Les appareils électroménagers gagnent en taille et en qualité. Par exemple, le marché domestique des réfrigérateurs premium géants a enregistré une croissance rapide malgré le déclin de la demande globale pour les réfrigérateurs depuis 1995.

Cette tendance à la hausse a été fortement encouragée par a suppression de la réglementation sur les importations en juin 1999, autorisant désormais l'importation de produits japonais. Résultat, les importations de produits japonais tels que les téléphones portables, les autocuiseurs électriques, et les télévisions ont augmenté de 939 % et les caméscopes japonais représentent déjà 70 à 80 % du marché domestique.


Depuis la crise monétaire, le marché automobile domestique a également enregistré des gains continus. Cependant, alors que la demande pour les mini-voitures a décliné, celle pour les berlines de grande taille d'une puissance supérieure à 2000 CC et pour les véhicules multi-usages coûteux tels que les 4 x 4 a rapidement décollé.

Cette tendance a été particulièrement perceptible en 2000 où, par exemple, les ventes du modèle Hyundai le plus coûteux, la berline Equus, ont enregistré une hausse de 90 %. La hausse des ventes de modèles légèrement moins chers, comme la Grandeur ou la Dynasty également commercialisés par Hyundai, ont également été en hausse, respectivement de 25,3 % et 30,6 %.

La demande pour les véhicules de luxe importés, qui avait décliné fortement en raison de la crise monétaire, a également sensiblement augmenté en 2000, enregistrant une hausse de 83,8 %.

Les services financiers

Les établissements financiers coréens sont récemment entrés dans le private banking business, c'est-à-dire les services proposés aux riches particuliers possédant un montant important d'actifs financiers. Les banques Shinhan, Hana, Kookmin et KorAm proposent déjà ce type de services qui incluent la gestion des comptes courants, les affaires fiscales, les conseils juridiques et les conseils en matière d'investissement.

Les maisons de titres se sont également engagés sur ce secteur : l'an passé, Dongwon, Hyundai, Samsung et Daewoo ont commencé leurs propres services et d'autres comme Merrill Lynch les ont rejointes plus tard. Ces firmes n'offrent pas seulement des services relatifs aux actions et produits d'investissement, mais également toute une gamme de services financiers relatifs à la fiscalité, l'assurance, les fonds de placement, et l'immobilier, ainsi que des consultations individuelles.

Dans le même temps, les compagnies de carte de crédit ont également enregistré un boom dans le domaine des produits haut de gamme comme. La " carte platinium " introduite en septembre 1998 s'est rapidement développée au sein de la classe supérieure de revenu malgré son prix élevé (100 000 wons par an).


Conseils aux entreprises coréennes

Il est urgent que les firmes coréennes se développent sur le segment des produits haut de gamme pour se prémunir des fluctuations économiques et maintenir des ventes stables. Elles doivent également introduire un système de gestion et de collecte de données statistiques sur les comportements de consommation et les styles de vie des classes supérieures de revenu pour maximiser leurs stratégies. Lee sang-min Le Courrier de la Corée -2001.06.05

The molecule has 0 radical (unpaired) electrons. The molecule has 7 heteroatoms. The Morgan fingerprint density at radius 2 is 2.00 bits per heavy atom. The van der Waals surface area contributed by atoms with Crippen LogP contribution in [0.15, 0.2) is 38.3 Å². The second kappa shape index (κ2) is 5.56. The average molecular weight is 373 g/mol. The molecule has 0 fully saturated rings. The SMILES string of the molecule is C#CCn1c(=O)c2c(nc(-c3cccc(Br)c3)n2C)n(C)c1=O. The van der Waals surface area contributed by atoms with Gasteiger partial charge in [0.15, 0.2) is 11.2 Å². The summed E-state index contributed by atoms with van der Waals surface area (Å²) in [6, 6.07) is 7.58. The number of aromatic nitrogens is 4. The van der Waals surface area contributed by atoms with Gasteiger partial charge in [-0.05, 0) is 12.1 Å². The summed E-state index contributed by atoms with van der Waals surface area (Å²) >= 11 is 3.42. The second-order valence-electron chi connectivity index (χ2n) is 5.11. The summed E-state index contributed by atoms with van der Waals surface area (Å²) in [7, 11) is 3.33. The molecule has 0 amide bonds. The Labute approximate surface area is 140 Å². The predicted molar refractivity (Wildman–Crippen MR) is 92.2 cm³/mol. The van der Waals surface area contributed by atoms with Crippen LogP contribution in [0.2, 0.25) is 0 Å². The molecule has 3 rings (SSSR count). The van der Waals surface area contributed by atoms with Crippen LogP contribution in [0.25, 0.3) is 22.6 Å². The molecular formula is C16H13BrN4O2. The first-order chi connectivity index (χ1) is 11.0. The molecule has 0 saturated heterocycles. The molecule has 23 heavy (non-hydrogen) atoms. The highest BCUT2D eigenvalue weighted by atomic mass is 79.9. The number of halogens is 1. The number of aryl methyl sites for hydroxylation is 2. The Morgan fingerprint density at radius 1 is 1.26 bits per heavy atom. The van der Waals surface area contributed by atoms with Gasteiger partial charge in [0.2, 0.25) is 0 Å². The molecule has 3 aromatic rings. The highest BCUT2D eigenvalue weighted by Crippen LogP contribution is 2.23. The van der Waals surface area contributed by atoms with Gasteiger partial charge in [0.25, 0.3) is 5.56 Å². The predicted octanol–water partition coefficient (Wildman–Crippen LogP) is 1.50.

By Alvin Toffler

Korea's new cyber-infrastructure can help Korean firms move into the world markets and fields most likely to expand in the decades ahead. One of the greatest opportunities for expansion lies in the field of health. Two powerful forces are converging to create explosive growth, not merely in health services that will provide new job opportunities, but in self-care, and in advanced health technologies. As populations age, not only in Korea but also from Japan and China to Europe and the United States, demands for health care will escalate. Innovative health services will be required. Many of these can be facilitated or actually delivered by the cyber-infrastructure.

The market for small, smart, cheap medical technologies for use in the home will also expand. Biosensors to monitor heartbeat, blood pressure and other body functions, and to transmit them to physicians via the Internet are already appearing in the marketplace. The number and variety of these will soar, and Korean industries are well placed to design and produce them. Even more important, however, the shift toward an older population is converging with spectacular discoveries in biology, from stem cells, and cloning, to potentials for the fusion of human nerve cells with computer chips.

Blue Gene Computer

Korea can position itself as one of the world's most important users and exporters of advanced biotechnologies for human (and animal) health, and of services related to them.

The coming full fusion of Information and Technology (IT) and biology opens new opportunities for Korea in both fields. IT acts as a primary tool in biotech research in fields like genomics and proteomics, as the rising power of computers makes possible and reduces the cost of massive computations. Thus IBM is developing an even more powerful ``Blue Gene'' computer that will reportedly ``tackle a problem so complex that it makes simulating a nuclear explosion, or the collision of two galaxies, look like a picnic in comparison. It is intended to help biologists explore how proteins fold themselves up into their distinctive shapes.''